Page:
Some time in the month of April, 1775, when the first blood was shed at Lexington, I became acquainted with a Lady to whom I paid my address, and who I afterwards married; this attachment was disapproved of by my father, who carried his displeasure to great lengths. and I was tinder the necessity of visiting the Lady only by stealth. Soon after the Battle of Bunker Hill and about the time that the British Army Evacuated Boston, there was a draft of the Militia of Connecticut to garrison New York, and I was drafted as one; my father would readily have got a substitute for me, but as lie had so strenuously opposed my suit, I was obstinate and declared my intentions of going as a soldier—for this declaration lie took me by the arm and thrust me out of the door; during the evening, how ever, I went to my room and went to bed. The next day was Sunday and I kept out of sight, the next morning we were to march, a Brother of my Mother was the officer commanding. On leaving the house I passed my father and wished him “good-bye,” he made rue no reply, and I passed on to the house of my uncle, the place of rendezvous, but before the Troops marched my father so far relented as to come to me and after giving me a severe reproof, ordered me a horse to ride, gave me some money, and I set off. We arrived in New York the next day, and my uncle took up his quarters at Peck Slip, and took me into his house. He had a son with him a little younger than myself, with whom I spent my time very agreeable.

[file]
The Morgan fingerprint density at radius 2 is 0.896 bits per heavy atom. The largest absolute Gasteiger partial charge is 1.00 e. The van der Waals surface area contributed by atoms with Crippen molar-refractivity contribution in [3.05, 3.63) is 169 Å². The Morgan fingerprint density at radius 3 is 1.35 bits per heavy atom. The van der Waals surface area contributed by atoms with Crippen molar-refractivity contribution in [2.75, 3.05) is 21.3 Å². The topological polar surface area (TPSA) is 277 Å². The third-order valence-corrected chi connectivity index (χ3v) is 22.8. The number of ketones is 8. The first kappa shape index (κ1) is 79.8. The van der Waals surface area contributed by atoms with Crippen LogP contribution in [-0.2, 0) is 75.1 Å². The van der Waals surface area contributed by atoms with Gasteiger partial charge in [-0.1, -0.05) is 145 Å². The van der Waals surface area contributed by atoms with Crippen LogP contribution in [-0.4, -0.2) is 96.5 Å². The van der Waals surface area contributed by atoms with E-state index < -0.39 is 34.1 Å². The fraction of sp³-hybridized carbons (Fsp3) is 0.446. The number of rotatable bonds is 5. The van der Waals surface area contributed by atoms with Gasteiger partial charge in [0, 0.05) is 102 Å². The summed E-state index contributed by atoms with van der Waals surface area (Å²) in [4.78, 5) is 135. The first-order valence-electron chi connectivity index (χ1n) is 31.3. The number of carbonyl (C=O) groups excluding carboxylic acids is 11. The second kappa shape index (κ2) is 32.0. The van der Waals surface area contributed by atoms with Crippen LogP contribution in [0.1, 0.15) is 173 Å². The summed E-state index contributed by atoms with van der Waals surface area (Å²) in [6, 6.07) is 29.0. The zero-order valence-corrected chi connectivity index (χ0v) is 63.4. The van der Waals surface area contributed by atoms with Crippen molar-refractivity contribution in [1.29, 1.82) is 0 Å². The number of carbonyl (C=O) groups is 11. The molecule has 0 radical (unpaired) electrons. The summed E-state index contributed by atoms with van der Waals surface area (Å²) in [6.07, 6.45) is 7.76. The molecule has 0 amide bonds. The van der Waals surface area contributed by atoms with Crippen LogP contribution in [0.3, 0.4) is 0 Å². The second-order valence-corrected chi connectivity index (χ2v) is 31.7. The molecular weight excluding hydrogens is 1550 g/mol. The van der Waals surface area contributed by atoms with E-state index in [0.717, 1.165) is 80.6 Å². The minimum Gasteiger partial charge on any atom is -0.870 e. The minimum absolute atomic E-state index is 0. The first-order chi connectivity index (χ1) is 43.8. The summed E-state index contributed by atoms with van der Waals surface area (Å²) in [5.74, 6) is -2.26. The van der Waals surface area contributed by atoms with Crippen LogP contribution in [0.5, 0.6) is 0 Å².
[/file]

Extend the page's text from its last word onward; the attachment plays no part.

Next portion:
Repents when he Sees father’s displeasure and joins British
During my short stay in New York, which was only about a fort night,—during that time, however, the Americans broke ground on Governor’s Island. My uncle was one of the officers for that duty. The British Man of War (the Asia) was lying off Staten Island at the time, and I had an inclination to get on board of her; I, therefore, went to the Island with my uncle and remained there all night, and part of the next day, when were relieved by another party, and returned to the City. Having had no rest during the night, I lay down and went to sleep. I was awoke by my Cousin; the streets were filled with soldiers, part of the American Army from Boston. The next morning the Militia was dismissed, and I returned to my family; I represented to my father that I was very sinable, that I had done wrong in espousing a Cause so repugnant to his feelings, and contrary to my own opinion also. Asked his forgiveness, and went even so far as to promise that I would give tip my suit with Miss Glover, for that was the Lady’s name. On this promise, I was again taken into favor—but I only kept this promise but for a few days,—as soon as I had replenished my wardrobe, I immediately set off to visit Miss Glover, and before we parted, we renewed our vows of love and constancy. My reception the next morning was everything but pleasant. I continued, however, to visit her as often as I could. After the British Army had taken New York, the Militia was again called out, and I was again drafted, but I refused to serve; about this time three Torries who had been confined in Symsbury Mines, had made their escape, and was, by the assistance of the Loyalists, inabled to join the British Army;—many of the Loyalists also joined them and went with them, and among the rest myself, and this with the consent of my father, as I had been instrumental in making provision for the three men who had escaped from Prison.
Recruiting American soldiers for service in England’s army